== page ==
An early happy Lunar New Year everyone! Every lunar new year is characterized by one of the 12 animals in the Chinese zodiac, and this year is the Year of the Monkey. To find out more about how the lunar calendar works, see this pretty good explainer from The Telegraph .
Personally, Lunar New Year is one of my favorite festivals because my family always makes it a point to gather together and celebrate it with good food and company. Being away from my family this year did not diminish the importance this day meant to me, and I have been busy the past week preparing for a lovely dinner on Sunday with some friends.
So here’s wishing you a happy Lunar New Year, and stayed glued next week for a love-filled literary post!
See HERE and HERE for my past Lunar New Year posts.
Happy New Year to you, you and you! I hope 2015 has been an eventful and fruitful year where you have tried to challenge yourself to do something meaningful. Here is me wishing you a beautiful year ahead.
I apologize for the long hiatus I took from this blog. I confess that I have unwittingly neglected this space since last publishing my post more than a year ago. My most sincere apologies to all writers/publishers who have tried to contact me or sent me their new books for review for I did not responded to most of the requests.
Late in 2014, I made a personal decision to pack my bag and cross the ocean to pursue my master’s degree. I was so caught up with adjusting to my new life and spending an inordinate amount of time poking my nose into a mountain of academic literature that I had no time on hand to be manning this space. But I am back in 2016 with more book reviews and literary bits and bobs, including trilogies from the Commandant Camille Verhoeven and Miss Peregrine’s Peculiar Children series.
More new content will be popping up on this site in the next few days, so stay tuned. And as usual, leave in the comment box below if you have read any new books that you want to recommend to me or want me to review.
HAPPY NEW YEAR AND COME WHAT MAY 2016!
As much as electronic books have been a lifesaver, or more appropriately a shoulder/back saver, the book lover in me still loves possessing physical copies of books, especially when they hold special memories for me. Below are five books that are very dear to me, with little stories of their own and I cannot see myself throwing them out anytime soon.
Let me know down below if you have any books that you love so much that you will not part with it so easily.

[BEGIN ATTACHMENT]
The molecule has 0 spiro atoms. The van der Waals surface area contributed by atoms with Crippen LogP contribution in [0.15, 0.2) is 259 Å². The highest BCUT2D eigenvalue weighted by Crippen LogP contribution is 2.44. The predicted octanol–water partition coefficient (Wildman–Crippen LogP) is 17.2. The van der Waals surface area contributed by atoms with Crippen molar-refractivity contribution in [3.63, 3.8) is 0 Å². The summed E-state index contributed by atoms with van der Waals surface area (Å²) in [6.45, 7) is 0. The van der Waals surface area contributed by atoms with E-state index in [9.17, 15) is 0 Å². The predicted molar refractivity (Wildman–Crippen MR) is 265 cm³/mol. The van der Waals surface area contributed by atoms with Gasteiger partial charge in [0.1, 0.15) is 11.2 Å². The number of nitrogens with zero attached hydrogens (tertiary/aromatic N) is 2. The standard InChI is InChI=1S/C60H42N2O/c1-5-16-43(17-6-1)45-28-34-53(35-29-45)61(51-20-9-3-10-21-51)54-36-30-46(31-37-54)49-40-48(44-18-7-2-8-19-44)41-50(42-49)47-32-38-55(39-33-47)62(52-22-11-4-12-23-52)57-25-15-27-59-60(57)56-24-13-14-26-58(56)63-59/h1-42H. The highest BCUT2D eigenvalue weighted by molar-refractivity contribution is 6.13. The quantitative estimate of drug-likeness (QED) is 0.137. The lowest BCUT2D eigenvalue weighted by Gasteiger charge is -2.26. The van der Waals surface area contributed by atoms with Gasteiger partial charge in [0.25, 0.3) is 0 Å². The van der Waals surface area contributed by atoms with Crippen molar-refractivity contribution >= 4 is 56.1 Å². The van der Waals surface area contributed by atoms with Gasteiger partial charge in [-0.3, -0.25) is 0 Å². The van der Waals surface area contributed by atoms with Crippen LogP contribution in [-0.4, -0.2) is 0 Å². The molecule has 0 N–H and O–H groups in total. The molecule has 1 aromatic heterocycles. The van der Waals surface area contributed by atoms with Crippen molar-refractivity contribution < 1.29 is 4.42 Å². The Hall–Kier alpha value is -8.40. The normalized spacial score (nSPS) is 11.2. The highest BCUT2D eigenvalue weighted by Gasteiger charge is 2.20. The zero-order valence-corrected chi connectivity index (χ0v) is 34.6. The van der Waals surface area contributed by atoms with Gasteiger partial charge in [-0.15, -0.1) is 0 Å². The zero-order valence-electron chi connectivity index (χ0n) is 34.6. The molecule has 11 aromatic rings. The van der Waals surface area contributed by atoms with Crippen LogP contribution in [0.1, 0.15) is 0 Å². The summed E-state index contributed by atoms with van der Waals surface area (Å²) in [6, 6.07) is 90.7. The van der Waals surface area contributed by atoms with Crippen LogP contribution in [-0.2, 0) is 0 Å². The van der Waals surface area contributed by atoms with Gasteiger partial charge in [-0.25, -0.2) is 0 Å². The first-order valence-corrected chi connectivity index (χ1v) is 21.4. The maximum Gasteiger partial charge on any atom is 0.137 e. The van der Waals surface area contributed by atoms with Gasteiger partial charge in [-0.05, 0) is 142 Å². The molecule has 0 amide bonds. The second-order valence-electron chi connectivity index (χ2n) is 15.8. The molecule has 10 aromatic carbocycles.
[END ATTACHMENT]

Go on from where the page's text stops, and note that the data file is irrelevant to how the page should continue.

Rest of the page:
1. Murder on the Orient Express
One of the masterpieces of English writer Agatha Christie, it is a must have on the bookshelves for all die-hard fans of ‘The Queen of Crime.’ I absolutely adore this book and think that it epitomizes the beauty of her huge collection of crime fiction writings.
You were my first Kindle, my first reading device I have ever owned and you liberated me from the weightiness of paper to free up my reading experience. Thank you for all the amazing, albeit bumpy times we had together through some long rough journeys where you introduced me to so many more fantastic worlds than I have ever imagined.
Adieu my friend. Those were some great memories we shared.
Sorry folks for the lack of book review this week because I have been struck by this mega flu bug that has left me crippled in bed for many days. I am currently still recovering from the illness and have been unable to keep up with the comments left by many kind readers, so do give me some time to play catch up when I am feeling much better.
But last week, I was pretty excited to learn that the English translation of Haruki Murakami’s latest book “Colorless Tsukuru Tazaki and His Year of Pilgrimage” has finally hit the stores! I cannot wait to read this bestseller, with a million copies flying off the shelves a month after its release in Japan. The hardest part though is to resist perusing all the online reviews before actually reading it myself except for THIS article from The Atlantic that hits spot on with regards to the Murakami appeal in spite of his formulaic approach to his novels.
Murakami writes genre fiction—formulaic, conventional, with an emphasis on plot. But it is a genre that he has invented himself, drawing elements from fantasy, noir, horror, sci-fi, and the genre we call “literary fiction.” The other ingredient, which we tend to think of as antithetical to genre fiction, is a hostility to tidy resolution.
Ending off with this post with a lovely Murakami bingo game that succinctly summarizes the typical recurrent themes found in most Murakami books. This drawn by LA-based comic artist Hunter Nesbitt and a poster of this can be bought HERE.